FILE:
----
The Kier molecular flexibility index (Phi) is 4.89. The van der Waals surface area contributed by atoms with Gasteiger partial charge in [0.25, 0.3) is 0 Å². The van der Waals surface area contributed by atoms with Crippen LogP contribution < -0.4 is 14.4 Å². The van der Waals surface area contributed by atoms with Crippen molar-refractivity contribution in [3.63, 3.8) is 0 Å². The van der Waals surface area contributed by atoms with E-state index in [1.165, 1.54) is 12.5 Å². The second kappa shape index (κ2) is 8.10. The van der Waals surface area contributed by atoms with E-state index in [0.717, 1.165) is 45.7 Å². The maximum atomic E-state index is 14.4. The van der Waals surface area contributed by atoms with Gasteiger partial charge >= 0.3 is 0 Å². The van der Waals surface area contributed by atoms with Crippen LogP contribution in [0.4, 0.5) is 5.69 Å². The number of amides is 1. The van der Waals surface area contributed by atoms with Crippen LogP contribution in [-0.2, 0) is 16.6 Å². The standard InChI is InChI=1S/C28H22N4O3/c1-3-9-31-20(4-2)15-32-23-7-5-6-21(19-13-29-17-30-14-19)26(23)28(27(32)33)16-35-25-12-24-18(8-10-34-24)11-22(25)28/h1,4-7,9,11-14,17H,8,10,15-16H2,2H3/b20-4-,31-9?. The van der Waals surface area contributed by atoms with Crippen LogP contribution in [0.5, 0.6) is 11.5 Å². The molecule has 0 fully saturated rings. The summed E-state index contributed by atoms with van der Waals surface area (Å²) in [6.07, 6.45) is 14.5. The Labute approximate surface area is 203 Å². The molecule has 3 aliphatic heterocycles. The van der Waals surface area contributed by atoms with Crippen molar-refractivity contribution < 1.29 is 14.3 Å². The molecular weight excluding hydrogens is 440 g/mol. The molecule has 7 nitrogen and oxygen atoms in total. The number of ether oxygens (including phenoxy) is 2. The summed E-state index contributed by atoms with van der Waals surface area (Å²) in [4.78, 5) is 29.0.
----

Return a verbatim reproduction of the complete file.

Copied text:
The Kier molecular flexibility index (Phi) is 4.89. The van der Waals surface area contributed by atoms with Gasteiger partial charge in [0.25, 0.3) is 0 Å². The van der Waals surface area contributed by atoms with Crippen LogP contribution < -0.4 is 14.4 Å². The van der Waals surface area contributed by atoms with Crippen molar-refractivity contribution in [3.63, 3.8) is 0 Å². The van der Waals surface area contributed by atoms with E-state index in [1.165, 1.54) is 12.5 Å². The second kappa shape index (κ2) is 8.10. The van der Waals surface area contributed by atoms with E-state index in [0.717, 1.165) is 45.7 Å². The maximum atomic E-state index is 14.4. The van der Waals surface area contributed by atoms with Gasteiger partial charge >= 0.3 is 0 Å². The van der Waals surface area contributed by atoms with Crippen LogP contribution in [0.4, 0.5) is 5.69 Å². The number of amides is 1. The van der Waals surface area contributed by atoms with Crippen LogP contribution in [-0.2, 0) is 16.6 Å². The standard InChI is InChI=1S/C28H22N4O3/c1-3-9-31-20(4-2)15-32-23-7-5-6-21(19-13-29-17-30-14-19)26(23)28(27(32)33)16-35-25-12-24-18(8-10-34-24)11-22(25)28/h1,4-7,9,11-14,17H,8,10,15-16H2,2H3/b20-4-,31-9?. The van der Waals surface area contributed by atoms with Crippen LogP contribution in [0.5, 0.6) is 11.5 Å². The molecule has 0 fully saturated rings. The summed E-state index contributed by atoms with van der Waals surface area (Å²) in [6.07, 6.45) is 14.5. The Labute approximate surface area is 203 Å². The molecule has 3 aliphatic heterocycles. The van der Waals surface area contributed by atoms with Crippen molar-refractivity contribution < 1.29 is 14.3 Å². The molecular weight excluding hydrogens is 440 g/mol. The molecule has 7 nitrogen and oxygen atoms in total. The number of ether oxygens (including phenoxy) is 2. The summed E-state index contributed by atoms with van der Waals surface area (Å²) in [4.78, 5) is 29.0.